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Stacking on a hill

Post in 'The Wood Shed' started by Narf, Nov 5, 2012.

  1. Narf

    Narf New Member

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    I recently bought a ranch house equipped with a wood stove in the basement and a fireplace on the main level. The front yard is level, as is about 20 yards off the back of the house. Then there is a 6 foot retaining wall fallowed by a wood lot on a 30 degree slope. I would like to stack my wood behind the retaining wall, but foresee problems with blocked wind and stacks falling over. Anyone have any experience stacking wood on a hill? And what are your thoughts on wood behind a the retaining wall? My other option is the side of my house, but my neighbor has an awesome garden and I really don't want to block the view. Thoughts?
    Thanks!
    bogydave likes this.

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  2. kennyl70

    kennyl70 New Member

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    can you stack it long ways down the hill? if so a post for support would hold the long run of wood. I think u can make it work.
  3. Narf

    Narf New Member

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    I like that idea. I honestly hadn't even thought of it. I hear it's best to keep the wood off the ground. What are some methods for doing this and is it necessary?
  4. kennyl70

    kennyl70 New Member

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    if you can get a few pallets they r the best to stack on. if not, u can use saplings, just cut them and lay them down in a row and stack the wood on them. i even use old barn tin, i lay it down and stack on top of it. whatever u can find to not have direct ground contact. keeping your wood off the ground is very important, otherwise u lose the bottom row to rot. and thats just time and energy of yours wasted.
  5. cptoneleg

    cptoneleg Minister of Fire

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    30* is a pretty good slope, but I do stack mine down or up hill on 4x4 landscape timbers, and level the timbers so so. Also put T post on each end with a small rope from post to a split in center of stack, and this is 1/3 cord of wood SDC10525.JPG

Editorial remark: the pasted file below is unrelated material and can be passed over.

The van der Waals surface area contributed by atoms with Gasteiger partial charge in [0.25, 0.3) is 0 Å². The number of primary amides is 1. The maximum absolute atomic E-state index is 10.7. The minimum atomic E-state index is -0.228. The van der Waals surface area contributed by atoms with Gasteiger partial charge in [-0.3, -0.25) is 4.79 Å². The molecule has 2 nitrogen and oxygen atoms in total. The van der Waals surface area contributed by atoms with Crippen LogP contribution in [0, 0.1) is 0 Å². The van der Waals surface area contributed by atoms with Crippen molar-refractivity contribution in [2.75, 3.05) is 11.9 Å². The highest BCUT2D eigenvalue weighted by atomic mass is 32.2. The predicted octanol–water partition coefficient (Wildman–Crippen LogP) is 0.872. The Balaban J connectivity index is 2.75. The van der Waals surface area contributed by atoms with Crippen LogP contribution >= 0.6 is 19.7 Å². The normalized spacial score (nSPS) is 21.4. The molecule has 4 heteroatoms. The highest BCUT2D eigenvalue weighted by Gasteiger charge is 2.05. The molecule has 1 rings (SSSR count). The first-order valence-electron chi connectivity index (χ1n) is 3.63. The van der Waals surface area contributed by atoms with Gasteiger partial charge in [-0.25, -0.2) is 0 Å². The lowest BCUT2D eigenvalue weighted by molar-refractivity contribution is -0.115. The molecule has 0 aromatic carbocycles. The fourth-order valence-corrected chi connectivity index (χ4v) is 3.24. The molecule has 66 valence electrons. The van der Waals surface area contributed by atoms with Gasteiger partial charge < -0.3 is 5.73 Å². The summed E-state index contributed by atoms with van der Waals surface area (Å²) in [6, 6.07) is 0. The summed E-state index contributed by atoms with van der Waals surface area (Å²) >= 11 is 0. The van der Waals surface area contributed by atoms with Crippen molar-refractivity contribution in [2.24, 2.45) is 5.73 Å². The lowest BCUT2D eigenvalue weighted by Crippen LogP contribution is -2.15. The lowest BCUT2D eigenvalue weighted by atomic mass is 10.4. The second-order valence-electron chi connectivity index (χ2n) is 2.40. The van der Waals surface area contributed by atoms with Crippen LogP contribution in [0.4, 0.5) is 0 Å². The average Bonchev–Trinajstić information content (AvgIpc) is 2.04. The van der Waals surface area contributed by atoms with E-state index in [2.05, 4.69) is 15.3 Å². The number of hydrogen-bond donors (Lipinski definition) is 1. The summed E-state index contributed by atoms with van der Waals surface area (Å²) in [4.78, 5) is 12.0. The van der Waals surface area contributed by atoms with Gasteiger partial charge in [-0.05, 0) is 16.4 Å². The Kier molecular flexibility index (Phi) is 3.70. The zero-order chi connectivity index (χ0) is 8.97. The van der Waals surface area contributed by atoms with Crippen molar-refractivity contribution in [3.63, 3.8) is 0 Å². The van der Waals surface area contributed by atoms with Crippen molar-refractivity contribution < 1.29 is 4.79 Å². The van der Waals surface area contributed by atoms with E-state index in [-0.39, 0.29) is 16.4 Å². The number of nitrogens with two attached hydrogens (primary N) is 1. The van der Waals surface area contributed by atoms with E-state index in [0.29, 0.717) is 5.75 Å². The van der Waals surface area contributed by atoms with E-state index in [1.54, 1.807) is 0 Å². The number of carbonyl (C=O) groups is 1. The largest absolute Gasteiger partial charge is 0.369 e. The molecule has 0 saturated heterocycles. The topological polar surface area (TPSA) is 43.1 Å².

6. bogydave

    bogydave Minister of Fire

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    Off the ground is a must !
    Many here use pallets. Usually easy & free to scrounge.

    I double row with a space between the rows for air

    You gotta stack wood on your place that works best for you.
    Off the ground, A single row, In an open field running N/S so sun hits both sides in a windy area would be golden.
    I don't have that so I do what works for me on my property & the wife says it OK too :)
    cptoneleg and kennyl70 like this.
  7. kennyl70

    kennyl70 New Member

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    bogy is right what works best for you. but off the ground...... yes.
  8. weatherguy

    weatherguy Minister of Fire

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    I use pallets and did something similar to cptoneleg, I dont think you'd want to stack it against the wall as the wind wouldnt get to it on both sides and thats what really dries the wood.
  9. blacktail

    blacktail Minister of Fire

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    No trees to stack between? I lay whatever I have (treated lumber, old decking boards, scrap wood, pecker poles) between my cedar trees and stack my wood on it.
  10. red oak

    red oak Minister of Fire

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    I stack on a hill similar to yours. I use longer logs or saplings to keep the wood off the ground. I make the stacks so that they lean against each other, and it's been years since any have fallen over. Some of the stacks I want to lean uphill, so I use thicker logs on one side. So it can be done it just takes a bit of planning with your stacking.
    Backwoods Savage likes this.
  11. ColdNH

    ColdNH Minister of Fire

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    My stacks are on a hill, not 30 degrees tho, probably closer to 15-20 degrees. what I did was cut up 1 pallet into L's and then cut up another pallet in half, this gave a level stacking surface on a hill (if that made any sense at all), You can see the pallets in the bottom of this picture

    IMG_20111220_073558.jpg
    osagebow and NYLife like this.
  12. Backwoods Savage

    Backwoods Savage Minister of Fire

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    Probably the cheapest method and it works great. The poles under the wood are just saplings we cut in the woods. When the wood is gone you can reuse the poles. Not as ugly to have stacked or laying around as pallets after the wood is gone.

    Ends-3.JPG Wood-2009c.JPG
    cptoneleg likes this.
  13. cptoneleg

    cptoneleg Minister of Fire

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    Yep I agree the only reason i'm using the 4x4s is I got lots of them free;lol
    Backwoods Savage likes this.
  14. kennyl70

    kennyl70 New Member

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    Free 4x4's r always a good thing

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